Du Bois was not satisfied with Washington’s idea of gaining economic independence; he sought for total equality in all facets of life. He preferred the liberal arts and argued that Washington did not value the study of liberal arts and that he ignored the evident economic exploitation of their people, the blacks. His main agenda was civil rights and he reasoned that the learned blacks could realize social change. According to him, the Negro race could be saved by its exceptional men (Du Bois 1). His opinion was that training the most talented blacks could solve the political and economic problems that they faced. It was these talented and cultured few who could guide the masses away from oppression and inequality.
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The exceptional few could guide the present day work of the Negros. Du Bois showed that despite the atrocities that the blacks had suffered for centuries like lynching of the brave ones, the ambitious youths being crushes, and virtuous black women being raped, the aspiration and chastity of the blacks was not fully crushed. An exceptional remnant was found and they continued to survive, aspire, persist and show their character and ability (Bu Bois 2). Du Bois sought to have the Negros liberated such that their aspirations were not belittled, their leadership recognized and not simply being crushed and seen as masses of black people.
The Negros could not progress economically if they lacked equal opportunities for education and political rights. Therefore, Washington’s believe that blacks could take personal responsibility for themselves was both baseless and absurd. While Washington advocated for industrial education, he failed to take into consideration that there was a shortage of well-trained black teachers who would even be tasked with training the new generation. Du Bois believed that Negro teachers were needed for the Negro common schools, that the black community needed ‘first-class normal schools’ as well as colleges (Du Bois 6). This according to him was the work of higher education for blacks and it had to be done.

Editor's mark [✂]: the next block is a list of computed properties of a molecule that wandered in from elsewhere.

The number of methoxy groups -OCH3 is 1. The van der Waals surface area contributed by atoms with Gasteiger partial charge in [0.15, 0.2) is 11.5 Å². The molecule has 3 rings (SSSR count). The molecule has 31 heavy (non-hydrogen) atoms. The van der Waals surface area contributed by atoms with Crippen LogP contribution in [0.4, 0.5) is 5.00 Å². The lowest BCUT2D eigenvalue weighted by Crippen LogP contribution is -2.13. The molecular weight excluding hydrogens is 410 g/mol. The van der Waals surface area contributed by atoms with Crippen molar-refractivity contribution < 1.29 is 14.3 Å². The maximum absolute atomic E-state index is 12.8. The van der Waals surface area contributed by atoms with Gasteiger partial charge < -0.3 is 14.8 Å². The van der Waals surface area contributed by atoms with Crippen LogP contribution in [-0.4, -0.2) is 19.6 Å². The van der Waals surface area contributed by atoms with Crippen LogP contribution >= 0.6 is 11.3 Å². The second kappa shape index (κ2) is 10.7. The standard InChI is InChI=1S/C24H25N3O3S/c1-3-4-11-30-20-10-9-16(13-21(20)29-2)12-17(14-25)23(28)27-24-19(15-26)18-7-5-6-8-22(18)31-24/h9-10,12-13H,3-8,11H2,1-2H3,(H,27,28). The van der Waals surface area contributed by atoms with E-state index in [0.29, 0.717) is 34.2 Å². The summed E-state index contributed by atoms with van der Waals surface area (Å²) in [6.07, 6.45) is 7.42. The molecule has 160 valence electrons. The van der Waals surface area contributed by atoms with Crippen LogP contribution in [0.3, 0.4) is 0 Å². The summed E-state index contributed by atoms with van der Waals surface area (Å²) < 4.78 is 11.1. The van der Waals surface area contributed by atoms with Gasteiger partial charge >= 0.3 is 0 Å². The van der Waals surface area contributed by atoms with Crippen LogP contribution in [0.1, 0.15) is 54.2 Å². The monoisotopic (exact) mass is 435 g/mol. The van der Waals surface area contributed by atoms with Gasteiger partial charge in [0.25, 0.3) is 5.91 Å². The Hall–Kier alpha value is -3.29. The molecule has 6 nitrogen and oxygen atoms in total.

Du Bois shows Washington as both an antagonist and protagonist. He believed that the blacks needed to stand up against Washington’s arguments. Although Washington provided some course towards progress, he further condoned stratification.
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Langston Hughes chose to approach the issue and plight of the black Americans through writing. In his poems and short stories, he challenged self-hatred, stereotyping and racism. Hughes got to experience the Harlem’s urban culture in the 1920s, an atmosphere that seemed like it was the beginning of a new era for the black people; an era that would usher in self-determination and self-confidence. With the inflow of black immigrants, the previously predominantly white Harlem district looked like a symbol of the attainment of all racial expectations: opportunities, equality, liberty and awareness. It was at this time that the Harlem Renaissance was birthed.
In his writings, Hughes termed the 1920s as the dawn of blacks. He wrote of a black community that was determined to labour towards achieving their freedom, in an atmosphere that brought about high optimism. However, it was not without the problem that had been experienced in the past, racism. For instance, in his short story, Slave on the Block, he showed the racial treatment of blacks in the way that Luther is treated by the Carraways (Hughes 144). This clearly meant that the relationship between blacks and whites still remained a tensed one. Despite all this, the future of the blacks was seen in the far bright light, which could show the much anticipated equality with the whites.
The 1921 Tulsa Race Riot